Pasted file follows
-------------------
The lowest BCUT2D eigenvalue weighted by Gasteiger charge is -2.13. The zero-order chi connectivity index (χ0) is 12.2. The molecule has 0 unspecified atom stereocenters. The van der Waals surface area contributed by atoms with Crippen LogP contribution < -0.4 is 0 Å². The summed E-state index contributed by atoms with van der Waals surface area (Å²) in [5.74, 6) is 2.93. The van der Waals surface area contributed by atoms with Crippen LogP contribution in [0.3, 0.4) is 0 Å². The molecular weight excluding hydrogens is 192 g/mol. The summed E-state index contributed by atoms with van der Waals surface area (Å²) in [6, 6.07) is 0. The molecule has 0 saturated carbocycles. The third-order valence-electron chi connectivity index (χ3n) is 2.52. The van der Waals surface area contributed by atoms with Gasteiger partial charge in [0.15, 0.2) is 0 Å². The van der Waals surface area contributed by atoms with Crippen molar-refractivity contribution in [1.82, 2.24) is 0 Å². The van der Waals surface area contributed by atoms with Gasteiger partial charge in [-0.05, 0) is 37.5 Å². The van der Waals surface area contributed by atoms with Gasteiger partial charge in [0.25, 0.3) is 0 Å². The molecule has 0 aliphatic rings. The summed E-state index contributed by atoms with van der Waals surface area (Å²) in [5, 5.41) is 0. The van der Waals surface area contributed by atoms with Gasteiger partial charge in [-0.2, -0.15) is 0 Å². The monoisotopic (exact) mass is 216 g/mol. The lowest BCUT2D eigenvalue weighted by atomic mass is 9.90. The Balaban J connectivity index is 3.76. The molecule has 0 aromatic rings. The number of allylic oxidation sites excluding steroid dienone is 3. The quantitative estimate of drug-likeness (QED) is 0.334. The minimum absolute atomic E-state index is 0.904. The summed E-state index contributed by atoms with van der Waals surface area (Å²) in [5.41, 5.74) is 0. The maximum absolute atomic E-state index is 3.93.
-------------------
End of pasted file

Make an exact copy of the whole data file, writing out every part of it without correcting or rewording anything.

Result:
The lowest BCUT2D eigenvalue weighted by Gasteiger charge is -2.13. The zero-order chi connectivity index (χ0) is 12.2. The molecule has 0 unspecified atom stereocenters. The van der Waals surface area contributed by atoms with Crippen LogP contribution < -0.4 is 0 Å². The summed E-state index contributed by atoms with van der Waals surface area (Å²) in [5.74, 6) is 2.93. The van der Waals surface area contributed by atoms with Crippen LogP contribution in [0.3, 0.4) is 0 Å². The molecular weight excluding hydrogens is 192 g/mol. The summed E-state index contributed by atoms with van der Waals surface area (Å²) in [6, 6.07) is 0. The molecule has 0 saturated carbocycles. The third-order valence-electron chi connectivity index (χ3n) is 2.52. The van der Waals surface area contributed by atoms with Gasteiger partial charge in [0.15, 0.2) is 0 Å². The van der Waals surface area contributed by atoms with Crippen molar-refractivity contribution in [1.82, 2.24) is 0 Å². The van der Waals surface area contributed by atoms with Gasteiger partial charge in [-0.05, 0) is 37.5 Å². The van der Waals surface area contributed by atoms with Gasteiger partial charge in [0.25, 0.3) is 0 Å². The molecule has 0 aliphatic rings. The summed E-state index contributed by atoms with van der Waals surface area (Å²) in [5, 5.41) is 0. The van der Waals surface area contributed by atoms with Gasteiger partial charge in [-0.2, -0.15) is 0 Å². The monoisotopic (exact) mass is 216 g/mol. The lowest BCUT2D eigenvalue weighted by atomic mass is 9.90. The Balaban J connectivity index is 3.76. The molecule has 0 aromatic rings. The number of allylic oxidation sites excluding steroid dienone is 3. The quantitative estimate of drug-likeness (QED) is 0.334. The minimum absolute atomic E-state index is 0.904. The summed E-state index contributed by atoms with van der Waals surface area (Å²) in [5.41, 5.74) is 0. The maximum absolute atomic E-state index is 3.93.